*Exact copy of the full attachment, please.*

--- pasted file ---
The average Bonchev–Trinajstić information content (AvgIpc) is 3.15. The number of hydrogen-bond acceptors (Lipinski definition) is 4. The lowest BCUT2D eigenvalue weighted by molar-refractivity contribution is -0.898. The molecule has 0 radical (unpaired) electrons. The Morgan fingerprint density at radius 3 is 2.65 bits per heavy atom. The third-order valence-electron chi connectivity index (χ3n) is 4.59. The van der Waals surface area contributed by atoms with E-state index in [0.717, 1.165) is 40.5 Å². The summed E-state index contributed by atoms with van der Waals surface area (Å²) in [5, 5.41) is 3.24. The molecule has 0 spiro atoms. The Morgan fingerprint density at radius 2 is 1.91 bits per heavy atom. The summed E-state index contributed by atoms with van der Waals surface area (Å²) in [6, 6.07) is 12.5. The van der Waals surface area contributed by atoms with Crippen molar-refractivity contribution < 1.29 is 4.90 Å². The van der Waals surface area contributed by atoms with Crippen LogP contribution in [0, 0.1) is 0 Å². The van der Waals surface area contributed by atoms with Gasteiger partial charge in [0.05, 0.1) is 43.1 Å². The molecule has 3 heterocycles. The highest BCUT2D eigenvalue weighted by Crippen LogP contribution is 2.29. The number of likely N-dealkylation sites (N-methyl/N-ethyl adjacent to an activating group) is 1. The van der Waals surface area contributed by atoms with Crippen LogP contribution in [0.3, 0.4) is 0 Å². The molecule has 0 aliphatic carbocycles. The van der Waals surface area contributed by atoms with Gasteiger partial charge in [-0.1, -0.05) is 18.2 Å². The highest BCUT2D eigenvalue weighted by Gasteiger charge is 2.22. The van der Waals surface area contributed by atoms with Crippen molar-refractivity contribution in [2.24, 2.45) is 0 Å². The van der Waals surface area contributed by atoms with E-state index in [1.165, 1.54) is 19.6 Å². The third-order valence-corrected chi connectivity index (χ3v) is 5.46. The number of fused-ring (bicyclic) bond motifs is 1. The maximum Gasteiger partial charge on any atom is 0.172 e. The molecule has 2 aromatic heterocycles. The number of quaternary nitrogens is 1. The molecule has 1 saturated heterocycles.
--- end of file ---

The average Bonchev–Trinajstić information content (AvgIpc) is 3.15. The number of hydrogen-bond acceptors (Lipinski definition) is 4. The lowest BCUT2D eigenvalue weighted by molar-refractivity contribution is -0.898. The molecule has 0 radical (unpaired) electrons. The Morgan fingerprint density at radius 3 is 2.65 bits per heavy atom. The third-order valence-electron chi connectivity index (χ3n) is 4.59. The van der Waals surface area contributed by atoms with E-state index in [0.717, 1.165) is 40.5 Å². The summed E-state index contributed by atoms with van der Waals surface area (Å²) in [5, 5.41) is 3.24. The molecule has 0 spiro atoms. The Morgan fingerprint density at radius 2 is 1.91 bits per heavy atom. The summed E-state index contributed by atoms with van der Waals surface area (Å²) in [6, 6.07) is 12.5. The van der Waals surface area contributed by atoms with Crippen molar-refractivity contribution < 1.29 is 4.90 Å². The van der Waals surface area contributed by atoms with Crippen LogP contribution in [0, 0.1) is 0 Å². The van der Waals surface area contributed by atoms with Gasteiger partial charge in [0.05, 0.1) is 43.1 Å². The molecule has 3 heterocycles. The highest BCUT2D eigenvalue weighted by Crippen LogP contribution is 2.29. The number of likely N-dealkylation sites (N-methyl/N-ethyl adjacent to an activating group) is 1. The van der Waals surface area contributed by atoms with Crippen LogP contribution in [0.3, 0.4) is 0 Å². The molecule has 0 aliphatic carbocycles. The van der Waals surface area contributed by atoms with Gasteiger partial charge in [-0.1, -0.05) is 18.2 Å². The highest BCUT2D eigenvalue weighted by Gasteiger charge is 2.22. The van der Waals surface area contributed by atoms with Crippen molar-refractivity contribution in [2.24, 2.45) is 0 Å². The van der Waals surface area contributed by atoms with E-state index in [1.165, 1.54) is 19.6 Å². The third-order valence-corrected chi connectivity index (χ3v) is 5.46. The number of fused-ring (bicyclic) bond motifs is 1. The maximum Gasteiger partial charge on any atom is 0.172 e. The molecule has 2 aromatic heterocycles. The number of quaternary nitrogens is 1. The molecule has 1 saturated heterocycles.